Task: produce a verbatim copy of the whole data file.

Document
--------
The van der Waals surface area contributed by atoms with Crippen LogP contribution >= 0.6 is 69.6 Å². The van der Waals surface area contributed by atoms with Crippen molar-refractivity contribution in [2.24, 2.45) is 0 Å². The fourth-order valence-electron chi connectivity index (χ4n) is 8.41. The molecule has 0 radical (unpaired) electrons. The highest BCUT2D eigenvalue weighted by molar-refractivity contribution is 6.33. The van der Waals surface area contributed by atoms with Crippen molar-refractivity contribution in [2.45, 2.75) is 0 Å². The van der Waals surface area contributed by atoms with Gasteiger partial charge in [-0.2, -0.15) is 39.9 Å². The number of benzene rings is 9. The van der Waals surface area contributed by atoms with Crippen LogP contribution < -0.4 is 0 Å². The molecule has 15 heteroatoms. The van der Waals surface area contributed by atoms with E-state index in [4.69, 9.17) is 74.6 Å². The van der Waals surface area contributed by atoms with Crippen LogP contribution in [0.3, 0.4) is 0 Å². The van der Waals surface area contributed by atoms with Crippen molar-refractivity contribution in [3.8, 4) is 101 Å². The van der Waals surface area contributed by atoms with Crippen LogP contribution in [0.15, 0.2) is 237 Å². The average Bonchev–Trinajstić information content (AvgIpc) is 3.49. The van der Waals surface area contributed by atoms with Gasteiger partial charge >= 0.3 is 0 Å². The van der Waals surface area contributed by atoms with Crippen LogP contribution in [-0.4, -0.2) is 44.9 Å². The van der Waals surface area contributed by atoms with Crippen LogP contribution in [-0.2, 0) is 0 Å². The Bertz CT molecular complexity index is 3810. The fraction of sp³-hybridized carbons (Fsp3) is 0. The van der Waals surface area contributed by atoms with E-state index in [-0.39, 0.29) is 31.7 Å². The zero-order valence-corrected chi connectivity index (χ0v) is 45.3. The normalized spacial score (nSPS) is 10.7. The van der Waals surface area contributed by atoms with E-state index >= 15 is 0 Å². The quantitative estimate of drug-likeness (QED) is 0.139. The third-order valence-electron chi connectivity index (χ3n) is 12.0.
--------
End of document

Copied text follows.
The van der Waals surface area contributed by atoms with Crippen LogP contribution >= 0.6 is 69.6 Å². The van der Waals surface area contributed by atoms with Crippen molar-refractivity contribution in [2.24, 2.45) is 0 Å². The fourth-order valence-electron chi connectivity index (χ4n) is 8.41. The molecule has 0 radical (unpaired) electrons. The highest BCUT2D eigenvalue weighted by molar-refractivity contribution is 6.33. The van der Waals surface area contributed by atoms with Crippen molar-refractivity contribution in [2.45, 2.75) is 0 Å². The van der Waals surface area contributed by atoms with Gasteiger partial charge in [-0.2, -0.15) is 39.9 Å². The number of benzene rings is 9. The van der Waals surface area contributed by atoms with Crippen LogP contribution < -0.4 is 0 Å². The molecule has 15 heteroatoms. The van der Waals surface area contributed by atoms with E-state index in [4.69, 9.17) is 74.6 Å². The van der Waals surface area contributed by atoms with Crippen LogP contribution in [0.3, 0.4) is 0 Å². The van der Waals surface area contributed by atoms with Crippen molar-refractivity contribution in [3.8, 4) is 101 Å². The van der Waals surface area contributed by atoms with Crippen LogP contribution in [0.15, 0.2) is 237 Å². The average Bonchev–Trinajstić information content (AvgIpc) is 3.49. The van der Waals surface area contributed by atoms with Gasteiger partial charge >= 0.3 is 0 Å². The van der Waals surface area contributed by atoms with Crippen LogP contribution in [-0.4, -0.2) is 44.9 Å². The van der Waals surface area contributed by atoms with Crippen LogP contribution in [-0.2, 0) is 0 Å². The Bertz CT molecular complexity index is 3810. The fraction of sp³-hybridized carbons (Fsp3) is 0. The van der Waals surface area contributed by atoms with E-state index in [-0.39, 0.29) is 31.7 Å². The zero-order valence-corrected chi connectivity index (χ0v) is 45.3. The normalized spacial score (nSPS) is 10.7. The van der Waals surface area contributed by atoms with E-state index >= 15 is 0 Å². The quantitative estimate of drug-likeness (QED) is 0.139. The third-order valence-electron chi connectivity index (χ3n) is 12.0.